The insurers would make mincemeat of your average member of the public in this particular environment. Whilst they wish to reduce costs and save time, from their point of view this can only happen by removing the role of the solicitor from the process.

The Association of British Insurers (ABI) have made a recommendation that the small claims court limit for personal injury claim should rise to £5,000. To put this into perspective, this would take in all claims for moderate to severe soft tissue injuries, minor fractures such as wrist fractures uncomplicated arm fractures and even simple like breaks.

The DCA who are currently reviewing the personal injury process proposed a figure of £2500 as a compromise. Whilst this is much more reasonable than the rather ridiculous £5,000 suggested by the ABI, it is still far too high.

The figure of £2500 probably represents around 60% of the personal injury market. Many law firms would go out of business and there would be far less availability for legal representation. In addition to this, there would be extreme difficulties for claimants trying to recover appropriate damages should their case fall within the £2500 limit. The level of personal injury damages which has remained unchanged for many years at the lower end, would reduce still further and the only winners here would be the insurers.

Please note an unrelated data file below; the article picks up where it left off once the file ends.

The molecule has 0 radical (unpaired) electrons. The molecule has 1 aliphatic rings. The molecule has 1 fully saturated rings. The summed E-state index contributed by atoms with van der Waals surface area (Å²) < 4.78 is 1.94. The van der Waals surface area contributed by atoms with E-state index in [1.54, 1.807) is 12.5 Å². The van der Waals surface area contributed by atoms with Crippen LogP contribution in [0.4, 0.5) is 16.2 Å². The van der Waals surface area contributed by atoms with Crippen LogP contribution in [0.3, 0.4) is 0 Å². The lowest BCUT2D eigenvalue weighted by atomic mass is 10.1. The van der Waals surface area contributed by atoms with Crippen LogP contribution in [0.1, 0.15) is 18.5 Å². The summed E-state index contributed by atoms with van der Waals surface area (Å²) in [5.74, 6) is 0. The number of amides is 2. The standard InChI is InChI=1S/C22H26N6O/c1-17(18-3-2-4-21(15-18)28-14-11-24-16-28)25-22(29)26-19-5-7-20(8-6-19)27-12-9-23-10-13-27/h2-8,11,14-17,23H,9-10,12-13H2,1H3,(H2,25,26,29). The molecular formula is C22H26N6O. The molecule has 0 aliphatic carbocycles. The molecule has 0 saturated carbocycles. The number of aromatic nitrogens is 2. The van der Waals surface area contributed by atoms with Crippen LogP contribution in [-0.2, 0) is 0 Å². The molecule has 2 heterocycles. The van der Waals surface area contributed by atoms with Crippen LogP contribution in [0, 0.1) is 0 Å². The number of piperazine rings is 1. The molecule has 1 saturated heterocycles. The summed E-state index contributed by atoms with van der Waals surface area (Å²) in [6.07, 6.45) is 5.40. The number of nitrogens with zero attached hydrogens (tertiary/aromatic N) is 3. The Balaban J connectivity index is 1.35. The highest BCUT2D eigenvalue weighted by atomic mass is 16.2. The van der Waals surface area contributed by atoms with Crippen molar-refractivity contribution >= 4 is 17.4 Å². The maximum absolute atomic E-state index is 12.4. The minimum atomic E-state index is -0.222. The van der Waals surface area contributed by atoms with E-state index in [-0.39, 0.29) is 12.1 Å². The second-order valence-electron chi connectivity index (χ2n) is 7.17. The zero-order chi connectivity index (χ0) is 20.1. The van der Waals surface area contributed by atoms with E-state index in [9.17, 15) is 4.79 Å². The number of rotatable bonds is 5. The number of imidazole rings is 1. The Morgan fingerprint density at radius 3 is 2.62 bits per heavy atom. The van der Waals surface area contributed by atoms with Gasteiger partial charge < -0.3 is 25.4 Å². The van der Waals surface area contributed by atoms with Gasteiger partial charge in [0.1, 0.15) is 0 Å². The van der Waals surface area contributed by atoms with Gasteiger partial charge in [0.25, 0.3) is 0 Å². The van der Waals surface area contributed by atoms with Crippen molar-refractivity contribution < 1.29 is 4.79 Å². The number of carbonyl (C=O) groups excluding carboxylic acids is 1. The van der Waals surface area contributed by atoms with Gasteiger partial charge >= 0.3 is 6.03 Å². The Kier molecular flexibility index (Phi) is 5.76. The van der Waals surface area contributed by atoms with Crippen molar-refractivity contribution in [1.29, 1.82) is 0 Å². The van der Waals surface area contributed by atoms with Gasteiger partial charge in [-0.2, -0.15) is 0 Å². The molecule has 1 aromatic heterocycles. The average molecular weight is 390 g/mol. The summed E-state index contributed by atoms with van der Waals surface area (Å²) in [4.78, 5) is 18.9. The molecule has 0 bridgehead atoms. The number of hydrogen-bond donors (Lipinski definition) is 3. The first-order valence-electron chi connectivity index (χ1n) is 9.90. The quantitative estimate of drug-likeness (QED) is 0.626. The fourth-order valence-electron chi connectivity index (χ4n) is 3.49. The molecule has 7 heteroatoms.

The debate continues and I could go on forever about the benefits of retaining legal services even at the lower end of the personal injury market. This is a completely biased view but I have had many years of experience in dealing with insurer claims departments and they really do only have one objective. That is to save as much money as possible on each and every single claim that they deal with. I have no problem with insurers saving costs and trimming processes to meet objectives but what is at stake here is the issue of fairness and justice for individuals that have suffered an injury.

As you can always tell I feel quite strongly about this subject and will write further updates during the course of the year. If there are any personal injury practitioners out there or any insurer friendly practitioners /staff, I would welcome your informal views on this.


Mark said...